I think this story came out of the archives… Back in the early 1980s, we used to rent several vacation houses for a few days each summer in the Jamesport/Laurel area so all of our cousins and extended family could get out of our sweaty Brooklyn neighborhood. At that time, I recall the area was simple, inexpensive, and as “unspoiled” as something could be on Long Island. Going out to that same spot a few years ago, I saw the exact opposite: what in 1982 were open fields and farms were now housing developments, what were gravel roads were now paved, and what were simple vacation bungalows and cottages were now outfitted as year-round homes. It was completely cluttered, expensive, and ultimately rather depressing. And, calling it the “un-Hamptons” speaks volumes to the Real Estate/NY Times need to place everything in a little box loaded up with definitions. If it’s not thoroughly ruined (read: overpriced and exclusive) by now, it will be soon.

The whole thing is just so annoying Times-ish, but even more specious than usual, like comparing the Upper East Side to the Upper West Side and finding it wanting. OK. Tirade over. What do you think? North vs. South? Game on!

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HERE’S A NEW YEAR’S GOODIE. Yep, with the turn of the calendar, it’s time to start thinking about…summer houses! The listing says this sweet and unpretentious 3BR, 2 bath  (bigger than it looks at from the outside) dates from 1847, and that seems about right. The symmetry, porch columns, pilasters on either side of the front door and six-over-six windows, all say Greek Revival to me. At the same time, the front porch and picket fence say farmhouse (they’re not mutually exclusive). It’s in the village of Greenport,on Long Island’s North Fork, where nearly all the houses are of similar vintage (see more of Greenport’s architectural charms here).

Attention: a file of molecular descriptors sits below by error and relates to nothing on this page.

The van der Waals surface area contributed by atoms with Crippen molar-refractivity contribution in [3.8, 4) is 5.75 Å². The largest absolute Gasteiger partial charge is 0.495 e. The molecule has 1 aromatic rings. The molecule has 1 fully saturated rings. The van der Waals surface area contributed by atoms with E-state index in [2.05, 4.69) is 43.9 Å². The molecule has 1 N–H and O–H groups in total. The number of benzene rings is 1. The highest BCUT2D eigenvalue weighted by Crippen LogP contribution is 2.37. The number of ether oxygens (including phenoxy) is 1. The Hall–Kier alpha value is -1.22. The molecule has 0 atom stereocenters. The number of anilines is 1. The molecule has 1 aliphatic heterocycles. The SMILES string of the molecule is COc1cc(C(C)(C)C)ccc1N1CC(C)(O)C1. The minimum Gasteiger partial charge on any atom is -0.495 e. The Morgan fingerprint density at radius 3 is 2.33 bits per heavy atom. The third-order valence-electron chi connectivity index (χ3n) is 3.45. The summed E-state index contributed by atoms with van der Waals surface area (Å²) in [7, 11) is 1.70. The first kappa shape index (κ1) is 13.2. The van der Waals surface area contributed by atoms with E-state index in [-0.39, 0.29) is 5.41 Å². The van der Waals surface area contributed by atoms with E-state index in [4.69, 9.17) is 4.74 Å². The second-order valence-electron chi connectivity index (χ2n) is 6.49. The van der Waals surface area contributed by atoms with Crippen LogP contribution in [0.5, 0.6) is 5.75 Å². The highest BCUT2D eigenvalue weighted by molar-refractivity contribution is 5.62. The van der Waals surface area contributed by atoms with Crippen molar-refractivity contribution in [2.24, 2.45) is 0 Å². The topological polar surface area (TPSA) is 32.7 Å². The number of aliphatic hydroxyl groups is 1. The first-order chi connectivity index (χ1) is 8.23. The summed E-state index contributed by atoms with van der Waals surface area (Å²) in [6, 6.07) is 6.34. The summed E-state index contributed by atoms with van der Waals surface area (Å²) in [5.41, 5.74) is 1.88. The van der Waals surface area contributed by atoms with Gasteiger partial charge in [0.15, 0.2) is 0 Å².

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The price has just been reduced by 30K. The still-upwards-of-400K ask reflects the tip-top condition of the house, the optimism of the sellers, and the market being pretty strong.